Private foundations are generally not permitted to hold more than a 20% interest in an unrelated business enterprise. They may be subject to an excise tax on the amount of any excess business holdings. For purposes of section 4943, for tax years beginning after August 17, 2006, donor advised funds and certain supporting organizations are considered private foundations.taxmap/pubs/p557-042.htm#TXMP2cf6015c
In general, a donor advised fund is a fund or account separately identified by reference to contributions of a donor or donors that is owned and controlled by a sponsoring organization and for which the donor has or expects to have advisory privileges concerning the distribution or investment of the funds.taxmap/pubs/p557-042.htm#TXMP43a9d6b2
Only certain supporting organizations are subject to the excess business holdings tax under section 4943. These include (1) Type III supporting organizations that are not functionally integrated and (2) Type II supporting organizations that accept any gift or contribution from a person who by himself or in connection with a related party controls the supported organization that the Type II supporting organization supports. taxmap/pubs/p557-042.htm#TXMP5364bd92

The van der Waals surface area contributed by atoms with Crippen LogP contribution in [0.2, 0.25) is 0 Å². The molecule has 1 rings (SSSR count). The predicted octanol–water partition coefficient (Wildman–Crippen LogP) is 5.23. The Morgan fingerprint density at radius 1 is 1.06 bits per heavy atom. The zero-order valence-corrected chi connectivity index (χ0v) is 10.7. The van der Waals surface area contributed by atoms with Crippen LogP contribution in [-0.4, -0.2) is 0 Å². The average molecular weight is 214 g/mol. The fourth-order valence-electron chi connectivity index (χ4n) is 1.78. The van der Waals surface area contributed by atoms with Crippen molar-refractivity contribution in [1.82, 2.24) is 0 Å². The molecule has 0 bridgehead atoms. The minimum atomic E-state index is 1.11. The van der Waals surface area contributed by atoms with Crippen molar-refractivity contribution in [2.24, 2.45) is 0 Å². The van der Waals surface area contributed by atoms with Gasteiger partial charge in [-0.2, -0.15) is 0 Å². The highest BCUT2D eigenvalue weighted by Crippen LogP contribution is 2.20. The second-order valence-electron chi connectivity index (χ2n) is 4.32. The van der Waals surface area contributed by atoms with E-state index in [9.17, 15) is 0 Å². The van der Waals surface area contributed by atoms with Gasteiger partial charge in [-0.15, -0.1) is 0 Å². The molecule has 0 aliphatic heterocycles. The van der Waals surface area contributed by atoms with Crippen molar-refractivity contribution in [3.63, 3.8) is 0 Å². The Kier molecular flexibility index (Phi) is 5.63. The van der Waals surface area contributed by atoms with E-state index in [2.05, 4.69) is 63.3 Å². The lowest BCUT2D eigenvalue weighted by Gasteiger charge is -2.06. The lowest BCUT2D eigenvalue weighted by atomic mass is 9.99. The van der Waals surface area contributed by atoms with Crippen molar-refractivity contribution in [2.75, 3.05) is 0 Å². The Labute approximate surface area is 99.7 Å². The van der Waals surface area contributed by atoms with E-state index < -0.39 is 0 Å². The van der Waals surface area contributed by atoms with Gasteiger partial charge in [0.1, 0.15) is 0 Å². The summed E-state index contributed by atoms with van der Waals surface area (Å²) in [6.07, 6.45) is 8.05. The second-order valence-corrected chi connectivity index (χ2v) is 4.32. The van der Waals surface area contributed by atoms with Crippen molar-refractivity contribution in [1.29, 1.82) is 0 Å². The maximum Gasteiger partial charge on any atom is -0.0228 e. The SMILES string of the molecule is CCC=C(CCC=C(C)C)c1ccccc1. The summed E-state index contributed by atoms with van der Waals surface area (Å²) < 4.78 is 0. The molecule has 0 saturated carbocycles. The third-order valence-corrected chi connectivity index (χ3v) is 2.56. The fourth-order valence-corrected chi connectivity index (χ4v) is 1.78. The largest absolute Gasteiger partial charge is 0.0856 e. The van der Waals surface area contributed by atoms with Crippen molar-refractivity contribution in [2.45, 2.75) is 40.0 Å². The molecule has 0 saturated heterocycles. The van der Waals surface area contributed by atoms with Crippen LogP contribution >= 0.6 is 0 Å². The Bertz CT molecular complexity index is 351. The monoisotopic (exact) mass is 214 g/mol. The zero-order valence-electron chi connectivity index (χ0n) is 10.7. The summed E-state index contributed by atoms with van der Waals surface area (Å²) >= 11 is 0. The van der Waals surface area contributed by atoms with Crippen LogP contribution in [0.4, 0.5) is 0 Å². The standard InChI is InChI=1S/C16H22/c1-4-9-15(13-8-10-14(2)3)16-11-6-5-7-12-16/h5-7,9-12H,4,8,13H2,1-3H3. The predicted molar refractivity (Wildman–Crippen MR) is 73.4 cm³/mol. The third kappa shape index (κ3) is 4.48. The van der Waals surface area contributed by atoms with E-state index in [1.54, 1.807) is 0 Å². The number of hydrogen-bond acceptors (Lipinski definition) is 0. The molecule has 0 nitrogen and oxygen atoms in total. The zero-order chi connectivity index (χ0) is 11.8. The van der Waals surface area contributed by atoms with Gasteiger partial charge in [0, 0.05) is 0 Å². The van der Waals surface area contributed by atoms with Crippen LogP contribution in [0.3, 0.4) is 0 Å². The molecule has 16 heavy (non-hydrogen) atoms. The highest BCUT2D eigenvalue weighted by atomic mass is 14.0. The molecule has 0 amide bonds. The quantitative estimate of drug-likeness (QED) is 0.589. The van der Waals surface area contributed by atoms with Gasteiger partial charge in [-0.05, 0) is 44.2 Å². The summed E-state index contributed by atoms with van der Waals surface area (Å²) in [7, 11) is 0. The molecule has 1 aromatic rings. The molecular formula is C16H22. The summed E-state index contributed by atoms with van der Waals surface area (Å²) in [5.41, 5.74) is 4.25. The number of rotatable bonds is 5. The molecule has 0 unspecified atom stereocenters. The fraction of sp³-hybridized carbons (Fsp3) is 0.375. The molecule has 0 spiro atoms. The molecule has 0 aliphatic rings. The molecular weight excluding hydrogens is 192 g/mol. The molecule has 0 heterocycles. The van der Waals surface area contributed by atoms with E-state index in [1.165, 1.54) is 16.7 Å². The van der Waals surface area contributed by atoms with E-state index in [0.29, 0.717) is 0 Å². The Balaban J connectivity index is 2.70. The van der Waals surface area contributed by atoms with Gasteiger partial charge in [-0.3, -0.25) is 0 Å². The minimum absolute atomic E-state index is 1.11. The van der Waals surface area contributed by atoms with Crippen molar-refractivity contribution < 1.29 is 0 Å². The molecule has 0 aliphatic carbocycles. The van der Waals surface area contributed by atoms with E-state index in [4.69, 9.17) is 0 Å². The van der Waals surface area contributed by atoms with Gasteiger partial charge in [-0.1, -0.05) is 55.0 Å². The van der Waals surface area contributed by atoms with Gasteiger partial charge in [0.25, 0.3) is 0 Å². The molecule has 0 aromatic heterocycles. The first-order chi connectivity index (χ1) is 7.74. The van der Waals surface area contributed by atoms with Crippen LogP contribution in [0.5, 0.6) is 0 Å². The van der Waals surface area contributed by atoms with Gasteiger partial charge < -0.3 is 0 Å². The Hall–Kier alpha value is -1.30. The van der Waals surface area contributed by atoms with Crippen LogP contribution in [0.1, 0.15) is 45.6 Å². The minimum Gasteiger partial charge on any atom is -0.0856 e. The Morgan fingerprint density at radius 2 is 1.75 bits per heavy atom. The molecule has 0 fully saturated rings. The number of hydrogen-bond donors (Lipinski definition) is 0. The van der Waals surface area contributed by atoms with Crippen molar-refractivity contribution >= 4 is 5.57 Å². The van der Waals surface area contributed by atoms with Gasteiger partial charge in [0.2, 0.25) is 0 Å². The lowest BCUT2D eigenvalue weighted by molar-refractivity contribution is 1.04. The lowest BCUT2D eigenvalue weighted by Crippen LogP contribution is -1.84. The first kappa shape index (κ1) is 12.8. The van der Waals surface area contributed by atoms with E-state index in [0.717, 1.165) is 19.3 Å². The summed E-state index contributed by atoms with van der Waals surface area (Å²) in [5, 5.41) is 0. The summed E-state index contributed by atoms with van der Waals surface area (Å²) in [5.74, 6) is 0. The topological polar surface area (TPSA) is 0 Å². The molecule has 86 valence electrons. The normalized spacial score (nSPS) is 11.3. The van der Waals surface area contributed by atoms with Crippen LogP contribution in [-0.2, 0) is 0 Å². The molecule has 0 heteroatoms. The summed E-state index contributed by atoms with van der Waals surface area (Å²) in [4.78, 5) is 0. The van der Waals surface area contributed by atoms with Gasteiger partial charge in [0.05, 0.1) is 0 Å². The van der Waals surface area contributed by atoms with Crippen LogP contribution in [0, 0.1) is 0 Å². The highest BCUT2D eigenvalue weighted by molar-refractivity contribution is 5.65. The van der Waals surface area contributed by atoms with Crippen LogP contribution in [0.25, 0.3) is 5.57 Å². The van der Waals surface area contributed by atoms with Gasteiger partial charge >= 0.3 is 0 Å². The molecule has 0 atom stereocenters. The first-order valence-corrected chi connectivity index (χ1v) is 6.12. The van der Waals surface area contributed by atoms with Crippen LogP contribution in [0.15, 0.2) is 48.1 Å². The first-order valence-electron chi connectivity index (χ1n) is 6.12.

A private foundation that has excess holdings in a business enterprise may become liable for an excise tax based on the amount of holdings. The initial tax is 10% (5% for tax years beginning before August 18, 2006) of the value of the excess holdings and is imposed on the last day of each tax year that ends during the taxable period. The excess holdings are determined on the day during the tax year when they were the largest.
If the foundation keeps the excess business holdings after the initial tax has been imposed, it becomes liable for an additional tax of 200% of the remaining excess business holdings unless it disposes of them within the taxable period.
For more information on the tax on excess business holdings, see the Instructions for Form 4720.